Originally Published: June 26, 2018 6 a.m.
DEAR DR. ROACH: My husband had pacemaker surgery in December following a diagnosis of hypertrophic cardiomyopathy. Three weeks later, he developed edema in his lower legs. He was treated by his doctor with a diuretic. At his six-week pacemaker checkup, we brought it up to the cardiac physician assistant that the swelling was still there and that the medication had not been effective. At that time, he had only one more week on the medication. She told him to stay the course and not change anything. He was not on any other medications. Three days later, he passed away from ventricular tachycardia. Could the swelling have been an indication that things besides the myopathy were going on with him? I feel as if not enough attention was given to this symptom. He had eliminated salt from his diet. — A.K.
ANSWER: I am very sorry to hear about your husband.
There is no way to be sure about what happened. Hypertrophic cardiomyopathy is a relatively common (1 in 500 people) genetic disease of heart muscle that causes changes in the shape of the heart. This puts people at risk for symptoms, especially chest pain, heart failure and abnormal heart rhythms.
Edema (swelling) of the lower legs can be a sign of heart failure, especially when combined with shortness of breath. However, many people with perfectly normal hearts can develop a bit of swelling after a medical procedure, often because they get more salt and water than they are used to during the procedure. I can’t tell whether his swelling might have been a red flag that should have been pursued more aggressively.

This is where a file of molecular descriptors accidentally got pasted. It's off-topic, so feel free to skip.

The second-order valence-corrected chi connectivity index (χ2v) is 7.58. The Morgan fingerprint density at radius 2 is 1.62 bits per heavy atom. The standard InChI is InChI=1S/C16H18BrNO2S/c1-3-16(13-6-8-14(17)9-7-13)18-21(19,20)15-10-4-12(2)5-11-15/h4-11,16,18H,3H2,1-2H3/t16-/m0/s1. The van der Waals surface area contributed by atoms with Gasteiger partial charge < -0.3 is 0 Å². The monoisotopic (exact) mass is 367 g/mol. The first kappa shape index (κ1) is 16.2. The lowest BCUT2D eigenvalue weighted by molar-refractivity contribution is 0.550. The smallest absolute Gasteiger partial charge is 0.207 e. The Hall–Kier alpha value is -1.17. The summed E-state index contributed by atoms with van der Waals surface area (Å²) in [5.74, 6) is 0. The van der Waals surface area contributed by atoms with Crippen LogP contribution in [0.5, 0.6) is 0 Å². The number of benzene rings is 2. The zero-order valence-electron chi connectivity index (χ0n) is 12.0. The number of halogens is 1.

One other thought is that some diuretics can deplete the body of potassium and magnesium, predisposing a person to rhythm problems.
Ventricular tachycardia is a dangerous rhythm of the heart that needs to be treated immediately. Having hypertrophic cardiomyopathy is a clear risk for developing ventricular tachycardia, and some people at very high risk (especially those who have had an abnormal rhythm or fainting) are advised to get an automated implantable cardioverter-defibrillator. In hindsight, your husband should have had one of those (they make AICDs with pacemaker function now), but I don’t see any way his doctor should have known from the information you gave.
READERS: The booklet on abnormal heart rhythms explains atrial fibrillation and the more common heart rhythm disturbances in greater detail. Readers can obtain a copy by writing:
Book No. 107
628 Virginia Dr.
Orlando, FL 32803
Enclose a check or money order (no cash) for $4.75 U.S./$6. Can. with the recipient’s printed name and address. Please allow four weeks for delivery.
DEAR DR. ROACH: My brother has ulcerative colitis that appears to be controlled by medicine. My sister-in-law thinks diatomaceous earth might be of value. Are there any studies on that — pro or con? — J.S.
ANSWER: Diatomaceous earth is a sedimentary rock consisting of fossilized remains of diatoms, small marine animals. It has many uses, especially as an insecticide. It has been used for cattle as an antiparasitic.
There are no studies that show safety or effectiveness of taking diatomaceous earth for any condition. There’s no plausible mechanism I can think of why it would be useful for ulcerative colitis. Therefore, I recommend strongly against it.
I don’t understand why your sister-in-law would recommend a treatment with no proven benefit, and not even any data about, for your brother who is doing well.
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